(W)Archives: Russian Air Force Gets a Free Pass

February 20, 2015

Two days ago the Royal Air Force was obliged to scramble Typhoon fighters to intercept two Russian BEAR bombers near the coast of Cornwall. Yesterday, RT published video provided by the Russian Defense Ministry of what appears to be that intercept, though it could be video from a virtually identical incident on January 30. Russia has also recently violated Finnish, Estonian, and Swedish airspace and in 2013, the Russian Air Force even simulated bombing attacks on Sweden. However, the Russians can conduct these legal though obnoxious flights with impunity, secure in the knowledge that Western nations will not shoot down their aircraft.

Such confidence was not available to American aircrews during the Cold War. This was a period during which both sides in the Cold War not only flew reconnaissance missions against each other routinely, but also flew missions just to show the flag. This was an extraordinarily dangerous business.

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A declassified article from one of the National Security Agency’s in-house journals shows just how dangerous it was. Between 1950 and 1964, the Soviets shoot down thirteen American aircraft on such missions. (Cuba, North Korea, and China also shot down aircraft.) In fairness, some of these aircraft were shot down over, or had overflown, Soviet controlled territory, but others were not. The NSA article describes in detail the “COMINT reflections” of these incidents—the excruciating information available to the NSA as it listened in on the deaths of American flight crews.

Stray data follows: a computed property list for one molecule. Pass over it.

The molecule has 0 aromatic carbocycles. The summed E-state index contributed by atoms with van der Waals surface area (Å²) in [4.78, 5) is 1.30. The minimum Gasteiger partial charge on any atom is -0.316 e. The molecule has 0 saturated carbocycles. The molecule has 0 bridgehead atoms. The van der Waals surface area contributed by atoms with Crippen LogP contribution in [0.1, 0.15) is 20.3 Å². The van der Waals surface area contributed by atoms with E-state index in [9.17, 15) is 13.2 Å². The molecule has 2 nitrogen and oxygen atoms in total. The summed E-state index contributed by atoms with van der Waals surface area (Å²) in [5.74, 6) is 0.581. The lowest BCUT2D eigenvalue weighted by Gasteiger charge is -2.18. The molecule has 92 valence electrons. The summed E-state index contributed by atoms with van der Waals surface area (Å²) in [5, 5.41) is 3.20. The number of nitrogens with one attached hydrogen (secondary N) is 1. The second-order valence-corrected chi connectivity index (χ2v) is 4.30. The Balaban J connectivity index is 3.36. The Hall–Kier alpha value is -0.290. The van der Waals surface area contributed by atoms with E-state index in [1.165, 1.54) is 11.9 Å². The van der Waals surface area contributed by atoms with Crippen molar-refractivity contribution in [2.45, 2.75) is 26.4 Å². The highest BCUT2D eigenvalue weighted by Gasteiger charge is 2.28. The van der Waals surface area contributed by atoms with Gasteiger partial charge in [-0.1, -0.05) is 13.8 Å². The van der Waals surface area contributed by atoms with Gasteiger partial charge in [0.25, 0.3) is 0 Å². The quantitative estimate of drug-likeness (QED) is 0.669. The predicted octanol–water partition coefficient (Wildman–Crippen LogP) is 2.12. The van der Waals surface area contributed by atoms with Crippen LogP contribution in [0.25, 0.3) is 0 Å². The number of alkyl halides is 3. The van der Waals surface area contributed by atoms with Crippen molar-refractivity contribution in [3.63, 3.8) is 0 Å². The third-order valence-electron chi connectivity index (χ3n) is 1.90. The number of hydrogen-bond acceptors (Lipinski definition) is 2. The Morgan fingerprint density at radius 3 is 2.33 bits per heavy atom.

Under the Putin regime, Russia has yet to gratuitously attack any Western military forces. However, Russia was also involved (at the least) in the shooting down of a civilian aircraft over Ukraine, an event about which egregious conspiracy theories were subsequently spread in Russia.

It may be galling that Moscow gets to shoot down any non-Russian aircraft that offends them and we do not. However, it is worth remembering that it was Moscow’s disregard for life and law that turned so much of the world against the Soviet regime and that is turning much of the world against Putin, as well. In the court of public opinion, having our hands tied behind our back by our own ethics may be a winning strategy.

 

Mark Stout is a Senior Editor at War on the Rocks. He is the Director of the MA Program in Global Security Studies and the Graduate Certificate Program in Intelligence at Johns Hopkins University’s School of Arts and Sciences in Washington, D.C.

 

Photo credit: RAF